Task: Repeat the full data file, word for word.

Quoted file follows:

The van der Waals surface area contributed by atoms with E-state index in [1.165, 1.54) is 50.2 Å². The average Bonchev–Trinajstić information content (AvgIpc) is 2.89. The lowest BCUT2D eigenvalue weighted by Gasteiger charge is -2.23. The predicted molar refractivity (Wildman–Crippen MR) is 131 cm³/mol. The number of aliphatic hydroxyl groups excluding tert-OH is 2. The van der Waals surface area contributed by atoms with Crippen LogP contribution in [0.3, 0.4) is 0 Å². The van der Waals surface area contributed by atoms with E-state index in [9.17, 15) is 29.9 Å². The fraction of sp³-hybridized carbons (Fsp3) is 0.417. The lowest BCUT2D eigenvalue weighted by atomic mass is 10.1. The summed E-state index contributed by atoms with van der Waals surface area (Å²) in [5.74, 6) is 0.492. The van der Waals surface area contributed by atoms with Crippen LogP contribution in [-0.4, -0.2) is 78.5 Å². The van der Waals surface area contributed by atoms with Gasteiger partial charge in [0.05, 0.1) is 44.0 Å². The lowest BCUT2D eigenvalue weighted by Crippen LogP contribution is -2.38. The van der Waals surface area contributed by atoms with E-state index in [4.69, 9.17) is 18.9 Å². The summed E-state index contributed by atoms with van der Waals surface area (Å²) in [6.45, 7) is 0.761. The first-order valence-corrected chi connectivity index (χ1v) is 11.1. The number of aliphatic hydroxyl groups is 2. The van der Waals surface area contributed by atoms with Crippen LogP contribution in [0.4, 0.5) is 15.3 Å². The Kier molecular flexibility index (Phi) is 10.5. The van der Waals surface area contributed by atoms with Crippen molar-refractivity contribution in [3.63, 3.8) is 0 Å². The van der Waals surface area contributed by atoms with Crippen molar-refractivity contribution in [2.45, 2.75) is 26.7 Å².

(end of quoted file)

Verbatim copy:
The van der Waals surface area contributed by atoms with E-state index in [1.165, 1.54) is 50.2 Å². The average Bonchev–Trinajstić information content (AvgIpc) is 2.89. The lowest BCUT2D eigenvalue weighted by Gasteiger charge is -2.23. The predicted molar refractivity (Wildman–Crippen MR) is 131 cm³/mol. The number of aliphatic hydroxyl groups excluding tert-OH is 2. The van der Waals surface area contributed by atoms with Crippen LogP contribution in [0.3, 0.4) is 0 Å². The van der Waals surface area contributed by atoms with E-state index in [9.17, 15) is 29.9 Å². The fraction of sp³-hybridized carbons (Fsp3) is 0.417. The lowest BCUT2D eigenvalue weighted by atomic mass is 10.1. The summed E-state index contributed by atoms with van der Waals surface area (Å²) in [5.74, 6) is 0.492. The van der Waals surface area contributed by atoms with Crippen LogP contribution in [-0.4, -0.2) is 78.5 Å². The van der Waals surface area contributed by atoms with Gasteiger partial charge in [0.05, 0.1) is 44.0 Å². The lowest BCUT2D eigenvalue weighted by Crippen LogP contribution is -2.38. The van der Waals surface area contributed by atoms with E-state index in [4.69, 9.17) is 18.9 Å². The summed E-state index contributed by atoms with van der Waals surface area (Å²) in [6.45, 7) is 0.761. The first-order valence-corrected chi connectivity index (χ1v) is 11.1. The number of aliphatic hydroxyl groups is 2. The van der Waals surface area contributed by atoms with Crippen LogP contribution in [0.4, 0.5) is 15.3 Å². The Kier molecular flexibility index (Phi) is 10.5. The van der Waals surface area contributed by atoms with Crippen molar-refractivity contribution in [3.63, 3.8) is 0 Å². The van der Waals surface area contributed by atoms with Crippen molar-refractivity contribution in [2.45, 2.75) is 26.7 Å².